A silly mistake tipped me off to a click fraud and pump-and-dump scheme.
Every once in a while, someone running a click fraud scam slips up. And sometimes they slip up in a big way: by accidentally tipping me off about it.
For example, In August this year I uncovered one such scam after digging around following a suspicious phone call from someone pretending to be with ICANN. The people behind the scam had been boasting about how they’re making so much money with domain name parking. It turns out that’s because they were paying people to click on their parked pages.
Now we have another winner.
Last week Domain Name Wire started receiving a large amount of traffic from directory sites. We’re talking thousands of visitors from seemingly unknown directory sites such as TheTusker.biz and WelcomeLinks.info.
When I went to the sites, I couldn’t find a link to Domain Name Wire.
So I dug into the HTML of these sites. Although I couldn’t find any links to DomainNameWire.com, I discovered 30 domain names that were in hidden iframes. One of these domains, it turns out, forwarded to an article on Domain Name Wire.
Why would someone send fake traffic to DNW? It didn’t make sense.
I emailed the owner of one of the directories, who responded:
“was a ad problem from our programmers, solved. Sorry.”
I also emailed the owner of the domain that was forwarding to DNW, domainindustryreseller.com, and asked him why he was forwarding the domain name to me. I didn’t hear back.
It seemed strange, but I decided to let it go.
Yet the traffic didn’t stop coming, so I took another look at it the next day.
I started by checking the other 29 links that were in the iframes. They were all parked with GoDaddy Cash Parking. And all of the domains were listed for sale on GoDaddy Auctions.
This led me to believe that someone was up to two types of fraud.
First, it was a click fraud scam. Normally, if a parked page was just being delivered in an invisible iFrame, you wouldn’t get any clicks on the ads. But I checked Google Analytics to see how these visitors “interacted” with Domain Name Wire when they visited and found that they were actually visiting multiple pages. So the fake traffic was actually designed to click on links on the landing page.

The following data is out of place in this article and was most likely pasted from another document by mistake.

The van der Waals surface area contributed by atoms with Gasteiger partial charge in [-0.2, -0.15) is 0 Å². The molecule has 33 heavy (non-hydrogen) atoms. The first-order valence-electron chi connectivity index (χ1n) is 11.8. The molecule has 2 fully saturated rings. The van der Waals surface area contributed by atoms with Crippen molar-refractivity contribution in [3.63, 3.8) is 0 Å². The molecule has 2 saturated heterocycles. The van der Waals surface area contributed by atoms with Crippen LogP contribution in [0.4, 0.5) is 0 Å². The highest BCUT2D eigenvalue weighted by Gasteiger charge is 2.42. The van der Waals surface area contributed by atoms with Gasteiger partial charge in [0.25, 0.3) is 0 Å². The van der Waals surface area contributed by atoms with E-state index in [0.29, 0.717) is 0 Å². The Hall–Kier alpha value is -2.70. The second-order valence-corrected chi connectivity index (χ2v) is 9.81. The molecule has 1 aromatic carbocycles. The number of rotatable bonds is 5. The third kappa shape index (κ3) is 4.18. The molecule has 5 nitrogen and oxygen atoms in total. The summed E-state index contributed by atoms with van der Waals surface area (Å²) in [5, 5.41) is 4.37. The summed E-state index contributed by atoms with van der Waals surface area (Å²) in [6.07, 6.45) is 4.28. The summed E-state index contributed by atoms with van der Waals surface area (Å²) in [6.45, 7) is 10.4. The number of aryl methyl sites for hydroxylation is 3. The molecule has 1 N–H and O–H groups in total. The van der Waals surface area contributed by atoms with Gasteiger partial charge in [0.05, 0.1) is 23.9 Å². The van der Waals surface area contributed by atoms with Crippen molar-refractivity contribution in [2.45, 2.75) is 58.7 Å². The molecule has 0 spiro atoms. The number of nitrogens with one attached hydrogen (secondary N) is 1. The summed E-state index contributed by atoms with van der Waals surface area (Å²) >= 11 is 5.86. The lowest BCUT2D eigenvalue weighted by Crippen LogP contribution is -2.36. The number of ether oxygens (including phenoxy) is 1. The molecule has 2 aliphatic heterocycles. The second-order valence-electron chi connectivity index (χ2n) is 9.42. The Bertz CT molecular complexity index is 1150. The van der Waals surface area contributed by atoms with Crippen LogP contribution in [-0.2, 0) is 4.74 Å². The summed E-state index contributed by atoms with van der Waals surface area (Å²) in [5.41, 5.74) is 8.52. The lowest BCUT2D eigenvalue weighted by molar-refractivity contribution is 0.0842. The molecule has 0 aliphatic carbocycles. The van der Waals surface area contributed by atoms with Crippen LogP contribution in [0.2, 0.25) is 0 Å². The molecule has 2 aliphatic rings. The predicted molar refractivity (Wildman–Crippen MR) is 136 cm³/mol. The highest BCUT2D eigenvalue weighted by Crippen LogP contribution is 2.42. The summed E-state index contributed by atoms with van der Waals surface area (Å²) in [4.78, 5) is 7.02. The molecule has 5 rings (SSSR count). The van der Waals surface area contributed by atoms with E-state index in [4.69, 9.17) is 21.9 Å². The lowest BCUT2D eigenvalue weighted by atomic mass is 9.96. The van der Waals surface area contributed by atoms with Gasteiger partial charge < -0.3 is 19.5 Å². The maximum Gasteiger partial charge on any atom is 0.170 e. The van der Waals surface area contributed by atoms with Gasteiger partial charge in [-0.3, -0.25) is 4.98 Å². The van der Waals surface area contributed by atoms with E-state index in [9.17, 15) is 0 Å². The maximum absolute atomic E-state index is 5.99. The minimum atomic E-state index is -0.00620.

Second, the perpetrators were trying to pump-and-dump on GoDaddy Auctions. GoDaddy Auctions shows traffic numbers next to domain names listed for sale that are also parked with GoDaddy. By opting in to display the traffic data in the auction listings, the scammers could trick unsuspecting buyers who thought the domain names received lots of traffic.
One of the domains included in the iframe, YNUV.com, showed 20,629 for its traffic.
Not to be outdone, EnrollWithEnblemHealth.com showed 41,972.
I reached out to GoDaddy to confirm my suspicions. Paul Nicks, GoDaddy Director of Product Development – Aftermarket, had his team look into the matter. GoDaddy uncovered what Nicks described as a fairly sophisticated click fraud scheme, although it was limited to about 100 domain names. Using the 30 domain names listed in the directory sites, Nicks’ team was able to find consistencies and link the domain names together. It involved multiple accounts with what originally appeared to be different owners.
That someone would undertake this scheme is no surprise. But why was Domain Name Wire ever linked to?
Looking at historical nameserver records, it appears the forwarding may have only been temporary. The domain name at issue, domainindustryreseller.com, was once parked with GoDaddy, then changed to a hosting service that did the forwarding, and then changed back to GoDaddy parking after I started poking around.
Since GoDaddy blocked the domains, they now resolve to the same nameservers that were forwarding to DNW, NS1-PRESIDENT.VIVAWEBHOST.COM. Each of the domains now forwards to a website you might expect to find if you type in the domain name.
For example, eDrafted.com forwards to DraftedMagazine.com and enrollwithemblemhealth.com forwards to EmblemHealth.com. Domainindustryreseller.com forwards to a page about domain name resellers at OnlineNic. This makes me wonder if part of the scam involved forwarding the domain names to legitimate sites for particular periods of time.
I’m not sure how long these guys got away with their scam. But whomever decided to forward that one domain to DNW made a fatal mistake.
Reality being what it is, though, these scammers will be on to the next parking company…